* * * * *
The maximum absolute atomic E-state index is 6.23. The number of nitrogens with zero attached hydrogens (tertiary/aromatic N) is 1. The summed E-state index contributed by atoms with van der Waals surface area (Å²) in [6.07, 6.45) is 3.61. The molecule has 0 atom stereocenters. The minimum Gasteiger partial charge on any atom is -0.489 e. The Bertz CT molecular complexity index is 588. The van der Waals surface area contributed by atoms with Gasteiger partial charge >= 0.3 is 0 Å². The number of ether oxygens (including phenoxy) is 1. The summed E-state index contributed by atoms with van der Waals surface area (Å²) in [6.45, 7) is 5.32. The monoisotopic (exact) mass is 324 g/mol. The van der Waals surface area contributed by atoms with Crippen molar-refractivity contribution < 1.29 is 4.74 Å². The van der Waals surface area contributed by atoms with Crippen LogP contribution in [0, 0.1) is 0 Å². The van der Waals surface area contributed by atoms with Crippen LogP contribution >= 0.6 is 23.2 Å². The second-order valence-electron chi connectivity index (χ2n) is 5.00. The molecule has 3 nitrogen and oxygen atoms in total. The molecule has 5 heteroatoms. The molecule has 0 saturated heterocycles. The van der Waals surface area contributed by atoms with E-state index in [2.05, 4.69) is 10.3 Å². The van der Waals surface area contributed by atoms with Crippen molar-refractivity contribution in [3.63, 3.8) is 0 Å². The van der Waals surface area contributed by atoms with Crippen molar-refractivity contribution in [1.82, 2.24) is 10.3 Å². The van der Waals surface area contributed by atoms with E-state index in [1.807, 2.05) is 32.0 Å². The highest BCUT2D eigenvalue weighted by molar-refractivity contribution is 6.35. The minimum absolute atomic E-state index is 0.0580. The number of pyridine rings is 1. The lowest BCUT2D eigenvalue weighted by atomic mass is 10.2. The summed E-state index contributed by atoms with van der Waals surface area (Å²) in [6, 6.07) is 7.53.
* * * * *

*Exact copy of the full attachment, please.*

The maximum absolute atomic E-state index is 6.23. The number of nitrogens with zero attached hydrogens (tertiary/aromatic N) is 1. The summed E-state index contributed by atoms with van der Waals surface area (Å²) in [6.07, 6.45) is 3.61. The molecule has 0 atom stereocenters. The minimum Gasteiger partial charge on any atom is -0.489 e. The Bertz CT molecular complexity index is 588. The van der Waals surface area contributed by atoms with Gasteiger partial charge >= 0.3 is 0 Å². The number of ether oxygens (including phenoxy) is 1. The summed E-state index contributed by atoms with van der Waals surface area (Å²) in [6.45, 7) is 5.32. The monoisotopic (exact) mass is 324 g/mol. The van der Waals surface area contributed by atoms with Crippen molar-refractivity contribution < 1.29 is 4.74 Å². The van der Waals surface area contributed by atoms with Crippen LogP contribution in [0, 0.1) is 0 Å². The van der Waals surface area contributed by atoms with Crippen LogP contribution >= 0.6 is 23.2 Å². The second-order valence-electron chi connectivity index (χ2n) is 5.00. The molecule has 3 nitrogen and oxygen atoms in total. The molecule has 5 heteroatoms. The molecule has 0 saturated heterocycles. The van der Waals surface area contributed by atoms with E-state index in [2.05, 4.69) is 10.3 Å². The van der Waals surface area contributed by atoms with Crippen molar-refractivity contribution in [3.63, 3.8) is 0 Å². The van der Waals surface area contributed by atoms with Crippen molar-refractivity contribution in [1.82, 2.24) is 10.3 Å². The van der Waals surface area contributed by atoms with E-state index in [1.807, 2.05) is 32.0 Å². The highest BCUT2D eigenvalue weighted by molar-refractivity contribution is 6.35. The minimum absolute atomic E-state index is 0.0580. The number of pyridine rings is 1. The lowest BCUT2D eigenvalue weighted by atomic mass is 10.2. The summed E-state index contributed by atoms with van der Waals surface area (Å²) in [6, 6.07) is 7.53.